Olivetti: over 100 years of culture and innovation

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Olivetti building complex, along Via Jervis in Ivrea (from the first red-brick factory to the first and second extension of the Olivetti I.C.O. plants). Courtesy of Francesco Mattuzzi and Fondazione Adriano Olivetti

Olivetti building complex, along Via Jervis in Ivrea (from the first red-brick factory to the first and second extension of the Olivetti I.C.O. plants). Courtesy of Francesco Mattuzzi and Fondazione Adriano Olivetti

 

Since the first Italian factory of typewriters, created in Ivrea by Camillo Olivetti, more than 100 years have passed. Piedmont’s city Ivrea even now remains symbol of the project of a worldwide popular enterprise.
On occasion of the firm’s centenary, in 2008 the Fondazione Adriano Olivetti opened a new operating seat in Ivrea, at Adriano Olivetti’s house, with the aim of converging culture, knowledge and innovation towards the development of business, higher education and research institutions in Piedmont.
As the future of local communities depends on their ability to exploit the present knowledge, Fondazione Adriano Olivetti started in 2008 a multi-year programme for the development of the Knowledge Society (so called in the Lisbon Agenda).
Acting locally with a European and global perspective, the Foundation launched with this programme two lines of activities which are still running: the first aims to enhance the architectural heritage of the industrial city of Ivrea, a concrete example of the Olivetti business model that links industrial production to social relations and actors in the region. An important milestone has been reached in this regard with the nomination of Ivrea as a candidate UNESCO World Heritage site. The second aims to research and study the knowledge society and knowledge economy aligned to the themes and objectives of the Europe 2020 agenda.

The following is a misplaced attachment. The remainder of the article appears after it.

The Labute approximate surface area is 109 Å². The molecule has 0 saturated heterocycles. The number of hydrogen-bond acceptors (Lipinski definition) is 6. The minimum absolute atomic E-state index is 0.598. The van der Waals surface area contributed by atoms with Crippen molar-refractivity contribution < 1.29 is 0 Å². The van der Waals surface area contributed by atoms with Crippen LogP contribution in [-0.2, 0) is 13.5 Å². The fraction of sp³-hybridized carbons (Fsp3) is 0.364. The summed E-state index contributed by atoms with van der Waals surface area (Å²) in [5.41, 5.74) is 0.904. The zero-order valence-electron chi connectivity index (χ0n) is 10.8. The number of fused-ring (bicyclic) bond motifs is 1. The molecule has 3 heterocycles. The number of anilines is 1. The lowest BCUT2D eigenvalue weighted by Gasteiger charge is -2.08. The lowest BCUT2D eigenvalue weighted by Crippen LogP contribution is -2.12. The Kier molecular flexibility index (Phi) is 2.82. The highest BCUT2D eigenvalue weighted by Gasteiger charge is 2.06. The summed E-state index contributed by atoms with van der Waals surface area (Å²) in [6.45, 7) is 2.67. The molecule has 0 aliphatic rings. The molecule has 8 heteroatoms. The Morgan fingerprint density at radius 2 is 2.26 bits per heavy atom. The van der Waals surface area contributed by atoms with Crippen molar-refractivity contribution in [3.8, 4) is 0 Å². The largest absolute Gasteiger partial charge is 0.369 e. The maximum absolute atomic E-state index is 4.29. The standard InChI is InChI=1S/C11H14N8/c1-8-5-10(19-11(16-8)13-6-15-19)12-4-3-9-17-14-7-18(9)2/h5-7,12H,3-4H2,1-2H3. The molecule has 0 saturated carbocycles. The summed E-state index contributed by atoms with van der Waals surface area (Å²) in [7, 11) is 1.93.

According to the strategic lines within Agenda Europe 2020, the intellectual capital that lies in the enterprises and the community of a territory are essential elements for the development of the so-called systems of collective intelligence. The enterprise, as Adriano Olivetti observed, has the responsibility to invest in such systems, for creating growth and value in the area wherein it develops.
What is then the real legacy of the Olivetti experience? Theoretical teachings or practical suggestions?
The Fondazione Adriano Olivetti has always seen this complex, tangible and intangible, cultural heritage as creative instrument, useful for rigorously interpreting contemporary social, economical and cultural challenges and for orienting active and independent research on world culture.

 

The editorial activity arisen from the programmes has gone on in 2013 and 2015. The papers are available online on the Fondazione Olivetti website.

 

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